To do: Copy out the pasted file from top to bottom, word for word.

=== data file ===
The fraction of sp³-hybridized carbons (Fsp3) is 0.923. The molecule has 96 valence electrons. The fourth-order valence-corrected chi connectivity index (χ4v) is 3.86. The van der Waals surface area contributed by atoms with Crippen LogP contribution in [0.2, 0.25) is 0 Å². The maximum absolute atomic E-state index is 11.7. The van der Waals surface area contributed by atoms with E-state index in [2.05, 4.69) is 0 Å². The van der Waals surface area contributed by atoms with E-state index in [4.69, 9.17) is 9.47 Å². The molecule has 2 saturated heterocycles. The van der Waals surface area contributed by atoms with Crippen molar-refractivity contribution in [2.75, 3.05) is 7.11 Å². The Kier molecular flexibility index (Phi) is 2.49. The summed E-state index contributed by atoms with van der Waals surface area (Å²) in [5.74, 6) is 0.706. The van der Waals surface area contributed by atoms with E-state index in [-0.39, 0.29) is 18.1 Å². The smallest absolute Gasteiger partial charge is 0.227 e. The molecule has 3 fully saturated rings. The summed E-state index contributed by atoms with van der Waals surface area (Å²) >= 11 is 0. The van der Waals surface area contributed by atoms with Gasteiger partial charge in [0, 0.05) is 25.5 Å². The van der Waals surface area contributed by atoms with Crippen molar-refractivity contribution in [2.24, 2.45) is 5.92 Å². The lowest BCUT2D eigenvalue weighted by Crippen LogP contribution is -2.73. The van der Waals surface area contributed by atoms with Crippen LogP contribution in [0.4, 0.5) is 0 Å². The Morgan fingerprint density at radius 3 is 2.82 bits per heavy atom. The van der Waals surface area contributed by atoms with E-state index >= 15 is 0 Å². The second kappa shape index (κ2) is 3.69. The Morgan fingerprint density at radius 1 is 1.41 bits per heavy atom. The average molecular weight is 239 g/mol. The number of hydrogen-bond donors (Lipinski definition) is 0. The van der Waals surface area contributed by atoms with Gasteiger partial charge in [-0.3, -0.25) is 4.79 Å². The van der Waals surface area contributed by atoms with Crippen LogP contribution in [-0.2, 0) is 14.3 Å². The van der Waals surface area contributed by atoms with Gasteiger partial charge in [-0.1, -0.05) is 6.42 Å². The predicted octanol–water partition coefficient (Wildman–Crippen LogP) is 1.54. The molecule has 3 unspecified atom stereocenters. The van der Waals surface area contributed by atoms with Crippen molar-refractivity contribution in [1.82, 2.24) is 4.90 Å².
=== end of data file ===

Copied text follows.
The fraction of sp³-hybridized carbons (Fsp3) is 0.923. The molecule has 96 valence electrons. The fourth-order valence-corrected chi connectivity index (χ4v) is 3.86. The van der Waals surface area contributed by atoms with Crippen LogP contribution in [0.2, 0.25) is 0 Å². The maximum absolute atomic E-state index is 11.7. The van der Waals surface area contributed by atoms with E-state index in [2.05, 4.69) is 0 Å². The van der Waals surface area contributed by atoms with E-state index in [4.69, 9.17) is 9.47 Å². The molecule has 2 saturated heterocycles. The van der Waals surface area contributed by atoms with Crippen molar-refractivity contribution in [2.75, 3.05) is 7.11 Å². The Kier molecular flexibility index (Phi) is 2.49. The summed E-state index contributed by atoms with van der Waals surface area (Å²) in [5.74, 6) is 0.706. The van der Waals surface area contributed by atoms with E-state index in [-0.39, 0.29) is 18.1 Å². The smallest absolute Gasteiger partial charge is 0.227 e. The molecule has 3 fully saturated rings. The summed E-state index contributed by atoms with van der Waals surface area (Å²) >= 11 is 0. The van der Waals surface area contributed by atoms with Gasteiger partial charge in [0, 0.05) is 25.5 Å². The van der Waals surface area contributed by atoms with Crippen molar-refractivity contribution in [2.24, 2.45) is 5.92 Å². The lowest BCUT2D eigenvalue weighted by Crippen LogP contribution is -2.73. The van der Waals surface area contributed by atoms with Crippen LogP contribution in [0.4, 0.5) is 0 Å². The Morgan fingerprint density at radius 3 is 2.82 bits per heavy atom. The van der Waals surface area contributed by atoms with E-state index >= 15 is 0 Å². The second kappa shape index (κ2) is 3.69. The Morgan fingerprint density at radius 1 is 1.41 bits per heavy atom. The average molecular weight is 239 g/mol. The number of hydrogen-bond donors (Lipinski definition) is 0. The van der Waals surface area contributed by atoms with Gasteiger partial charge in [-0.3, -0.25) is 4.79 Å². The van der Waals surface area contributed by atoms with Crippen LogP contribution in [-0.2, 0) is 14.3 Å². The van der Waals surface area contributed by atoms with Gasteiger partial charge in [-0.1, -0.05) is 6.42 Å². The predicted octanol–water partition coefficient (Wildman–Crippen LogP) is 1.54. The molecule has 3 unspecified atom stereocenters. The van der Waals surface area contributed by atoms with Crippen molar-refractivity contribution in [1.82, 2.24) is 4.90 Å².